On this week’s episode of Bunheads, “Channing Tatum Is a Fine Actor,” Paradise is getting back into the swing of the new school year – and new dance classes, too. But this return to routine also means a fair amount of change for several of our main characters.
Fanny wasn’t in the episode at all – she wasn’t said to be away or anything, and I don’t think she was even mentioned; let’s just assume she was home and teaching classes and going about her life. And Michelle didn’t really get her own story, beyond a bad blind date set-up we never even saw, which left plenty of time for her to be reacting to and dealing with everyone else’s drama, especially Truly’s and Boo’s.
With Fanny absent, Truly gets to be the star of her own story rather than the trusty sidekick, and Michelle has to be the one to deal with her, which is a plus for me because I love their dynamic. When Truly is locked out of her store because she has no lease and is behind on her rent, she temporarily sets up shop in Michelle’s house. But when Michelle, sick of the situation, goes with Truly to meet her scary landlady, she finds out that the landlady is actually Truly’s sister, Millie, played by the incomparable Liza Weil. When Michelle tries to appeal to Millie’s sisterly feelings, Millie is nonplussed: “We have two other sisters. One’s okay. The other one’s an actress.” There’s a lot of family tension going on, but it turns out that the real problem is that Truly stole Millie’s boyfriend – Hubbell. When Millie figures out who Michelle is, let’s just say it doesn’t exactly make the negotiations any easier. “You’re the madam?” “Showgirl.” Michelle gives in – I mean, who wouldn’t, when faced with obstinate Liza Weil? – so Truly is still storeless, and Michelle has to give Millie’s daughter two years of free tap classes. Hah.
School is starting, so Carl is coming home from camp – and Boo is completely stressed out about it. When he arrives early and interrupts her primping plans, she acts so weirdly that he becomes convinced that she cheated while he was away. She confesses that she saw Magic Mike twice but manages to convince Carl that that’s all that happened, and he takes it well: “I get it. Channing Tatum is a fine actor.” Things are briefly okay – until Carl reminds Boo that she’s supposed to be meeting his parents on Thursday. Boo, of course, turns to Michelle for help:
Michelle: “The key to getting along with Carl’s parents – ”
Boo: “Is to be myself.”
Michelle: “What are you, high? No! The trick is to be whoever it is you think they want you to be. And to say whatever it is you think they want you to say.” . . .
Boo: “So don’t be myself.”
Boo: “Well, that’s good because I really don’t know who I am.”
Aw, sweetie. You’ll get there. The dinner with the family does not go well, though, as Carl’s parents bicker and Boo tries so hard to be liked and to agree with whatever Carl’s mom says that she ends up coming across as an insane compulsive liar. She excuses herself and eavesdrops as Carl defends her, until he says “I could marry this girl” and she completely freaks out.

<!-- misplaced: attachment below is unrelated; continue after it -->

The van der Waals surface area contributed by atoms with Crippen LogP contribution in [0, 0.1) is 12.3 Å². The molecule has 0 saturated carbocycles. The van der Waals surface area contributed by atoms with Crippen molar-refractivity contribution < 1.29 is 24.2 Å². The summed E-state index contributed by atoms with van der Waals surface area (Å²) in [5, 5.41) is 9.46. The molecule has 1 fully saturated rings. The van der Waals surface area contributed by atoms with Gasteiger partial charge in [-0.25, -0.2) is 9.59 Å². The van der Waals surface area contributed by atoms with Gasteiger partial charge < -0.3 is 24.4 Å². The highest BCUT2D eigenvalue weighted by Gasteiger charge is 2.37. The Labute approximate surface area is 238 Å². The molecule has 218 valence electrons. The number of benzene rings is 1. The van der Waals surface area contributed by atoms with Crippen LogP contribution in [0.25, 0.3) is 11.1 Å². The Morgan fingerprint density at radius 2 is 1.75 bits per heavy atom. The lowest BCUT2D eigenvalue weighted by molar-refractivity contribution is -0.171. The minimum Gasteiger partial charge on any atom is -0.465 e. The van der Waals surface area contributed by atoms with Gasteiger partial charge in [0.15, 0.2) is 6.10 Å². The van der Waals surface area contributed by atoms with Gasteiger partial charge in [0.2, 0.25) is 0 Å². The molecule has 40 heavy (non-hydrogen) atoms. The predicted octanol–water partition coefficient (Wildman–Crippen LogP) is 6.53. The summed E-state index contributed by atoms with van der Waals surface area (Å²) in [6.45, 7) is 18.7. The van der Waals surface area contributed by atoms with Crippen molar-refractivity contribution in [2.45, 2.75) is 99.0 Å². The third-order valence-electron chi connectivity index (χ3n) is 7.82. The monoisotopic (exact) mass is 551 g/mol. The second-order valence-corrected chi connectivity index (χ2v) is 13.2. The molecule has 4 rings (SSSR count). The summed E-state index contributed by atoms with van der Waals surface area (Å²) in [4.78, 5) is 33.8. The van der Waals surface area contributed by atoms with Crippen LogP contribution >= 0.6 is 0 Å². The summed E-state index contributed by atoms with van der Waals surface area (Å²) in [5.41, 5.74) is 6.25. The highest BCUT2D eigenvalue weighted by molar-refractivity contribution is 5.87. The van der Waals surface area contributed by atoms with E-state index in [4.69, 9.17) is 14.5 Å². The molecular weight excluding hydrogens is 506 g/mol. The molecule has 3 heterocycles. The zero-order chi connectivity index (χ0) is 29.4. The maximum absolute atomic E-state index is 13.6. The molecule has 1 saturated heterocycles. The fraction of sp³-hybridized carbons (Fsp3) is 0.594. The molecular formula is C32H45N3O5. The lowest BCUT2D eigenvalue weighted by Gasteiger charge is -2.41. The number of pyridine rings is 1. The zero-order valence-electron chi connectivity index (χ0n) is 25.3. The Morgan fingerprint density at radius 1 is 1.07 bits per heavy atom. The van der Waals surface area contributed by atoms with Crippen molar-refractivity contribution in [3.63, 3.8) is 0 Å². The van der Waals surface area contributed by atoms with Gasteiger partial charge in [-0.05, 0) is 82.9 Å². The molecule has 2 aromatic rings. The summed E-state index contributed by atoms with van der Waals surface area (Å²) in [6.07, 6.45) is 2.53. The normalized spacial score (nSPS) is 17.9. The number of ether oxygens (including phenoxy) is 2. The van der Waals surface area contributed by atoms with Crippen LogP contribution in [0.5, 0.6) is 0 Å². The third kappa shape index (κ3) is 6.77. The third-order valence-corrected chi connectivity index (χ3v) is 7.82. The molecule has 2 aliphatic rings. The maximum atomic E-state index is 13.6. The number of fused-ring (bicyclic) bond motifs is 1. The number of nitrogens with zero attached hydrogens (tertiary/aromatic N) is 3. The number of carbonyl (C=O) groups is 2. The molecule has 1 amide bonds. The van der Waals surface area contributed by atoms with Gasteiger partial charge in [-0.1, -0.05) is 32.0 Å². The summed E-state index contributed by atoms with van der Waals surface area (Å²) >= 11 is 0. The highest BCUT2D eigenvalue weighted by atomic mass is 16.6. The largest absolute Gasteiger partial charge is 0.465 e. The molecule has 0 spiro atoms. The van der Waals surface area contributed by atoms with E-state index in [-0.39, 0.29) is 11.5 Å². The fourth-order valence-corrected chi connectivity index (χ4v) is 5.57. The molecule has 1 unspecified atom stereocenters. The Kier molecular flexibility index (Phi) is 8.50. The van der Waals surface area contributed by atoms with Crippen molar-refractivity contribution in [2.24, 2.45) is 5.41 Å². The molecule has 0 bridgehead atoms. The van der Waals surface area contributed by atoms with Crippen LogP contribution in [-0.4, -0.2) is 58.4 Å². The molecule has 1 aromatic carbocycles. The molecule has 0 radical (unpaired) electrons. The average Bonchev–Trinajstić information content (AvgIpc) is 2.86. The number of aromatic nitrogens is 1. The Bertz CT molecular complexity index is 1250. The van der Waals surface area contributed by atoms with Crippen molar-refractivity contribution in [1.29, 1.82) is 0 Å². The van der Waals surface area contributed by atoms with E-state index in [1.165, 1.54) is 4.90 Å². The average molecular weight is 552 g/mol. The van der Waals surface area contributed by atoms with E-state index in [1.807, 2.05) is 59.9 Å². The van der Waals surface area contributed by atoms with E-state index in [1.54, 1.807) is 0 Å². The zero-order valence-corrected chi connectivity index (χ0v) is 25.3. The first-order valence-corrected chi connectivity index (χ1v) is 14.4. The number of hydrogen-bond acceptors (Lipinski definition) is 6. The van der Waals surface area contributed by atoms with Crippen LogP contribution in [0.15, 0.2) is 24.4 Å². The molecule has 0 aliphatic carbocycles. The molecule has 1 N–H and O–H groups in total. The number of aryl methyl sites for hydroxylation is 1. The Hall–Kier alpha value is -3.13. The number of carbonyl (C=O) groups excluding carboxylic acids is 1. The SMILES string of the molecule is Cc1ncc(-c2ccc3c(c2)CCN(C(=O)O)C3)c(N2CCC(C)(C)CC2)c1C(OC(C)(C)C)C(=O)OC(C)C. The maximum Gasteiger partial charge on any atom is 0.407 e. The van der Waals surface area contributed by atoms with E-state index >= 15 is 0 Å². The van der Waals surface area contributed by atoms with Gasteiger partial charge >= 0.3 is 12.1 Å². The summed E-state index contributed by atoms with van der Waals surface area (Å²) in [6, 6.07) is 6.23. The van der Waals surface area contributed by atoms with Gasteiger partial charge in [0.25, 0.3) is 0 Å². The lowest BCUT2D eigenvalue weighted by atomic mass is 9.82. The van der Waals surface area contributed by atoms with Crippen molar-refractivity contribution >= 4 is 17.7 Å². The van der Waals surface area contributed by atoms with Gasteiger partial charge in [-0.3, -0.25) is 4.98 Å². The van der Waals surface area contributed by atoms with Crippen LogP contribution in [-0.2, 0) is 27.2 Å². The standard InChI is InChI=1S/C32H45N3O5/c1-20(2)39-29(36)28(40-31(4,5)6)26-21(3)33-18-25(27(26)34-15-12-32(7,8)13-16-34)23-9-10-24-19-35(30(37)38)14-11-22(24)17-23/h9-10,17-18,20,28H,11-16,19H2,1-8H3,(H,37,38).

Boo’s still freaked out when it’s time for Carl to have dinner with her family, but while she’s clearly embarrassed by her family (what teenage girl isn’t?) and their noisy, messy home and lives, Carl handles it all beautifully, ingratiating himself with her parents but seeming completely genuine and wonderful about it. I’m impressed, and Boo is too, because as soon as they’re alone she blurts out “Okay I’ll marry you” and then just keeps talking and digging herself into a deeper hole as Carl stands there looking baffled. When she finally tells him what she overheard, he explains that he has to make dramatic statements in order for his mother to listen to him at all. They quickly agree that they’re not ready for marriage, but they kiss adorably, and awww, I have come around to loving this pairing.
The start of school also means that there are new kids in town, including mysterious siblings Frankie and Cosette. They seem too good to be true: They arrive on a Vespa, and Cosette speaks multiple foreign languages to teachers while Frankie impresses everyone with his musical and artistic skills. The girls send Ginny to talk to Frankie, and he somehow already knows her name. He acts all mysterious and claims that he and Cosette are nomads, recently arrived from Bavaria. By the end of the episode, of course, Cosette has turned up at the dance studio, impressing everyone with her skills, while Frankie and Ginny have entered a tentative flirtation.
Mel’s story this episode is all about how she got behind on her summer reading – no, really – but it did allow for this hilarious exchange:
Mel: “I’m halfway through this thing and the stupid whale hasn’t even shown up yet.”
Sasha: “There’s no whale in The Great Gatsby.”
Mel: “Are you joking? Where the hell’s this stinker going if there’s no whale?”
Oh, how I love this show.
Other than some more bonding with Michelle and bit parts in the other girls’ stories, Sasha didn’t have much to do this week, but she got the big cliffhanger at the end, as her family drama finally came to a head. Her parents are separating, and Sasha must decide which to life with – but they’re both leaving Paradise. As her mother says, “You have a choice, Sophie.” Of course, we know Sasha won’t really be forced to leave town – I assume she’ll end up moving in with either Fanny or one of the other girls; Michelle doesn’t really have space – but it will be interesting to see how it plays out.
Other favorite lines:
“And the ghost of Donald O’Connor applauds you as well.”
“Wow. She shook her hair just like in a shampoo commercial.”
“Facts first. Hugs later.”
“This is so urban and sophisticated! I’m gonna puke.”
“Spunk is what got my ABBA CDs turned into a super cute prom dress.”
“John Wayne’s real name was Marion.” “And he changed it to John.” “True.”
(Image courtesy of ABC Family.)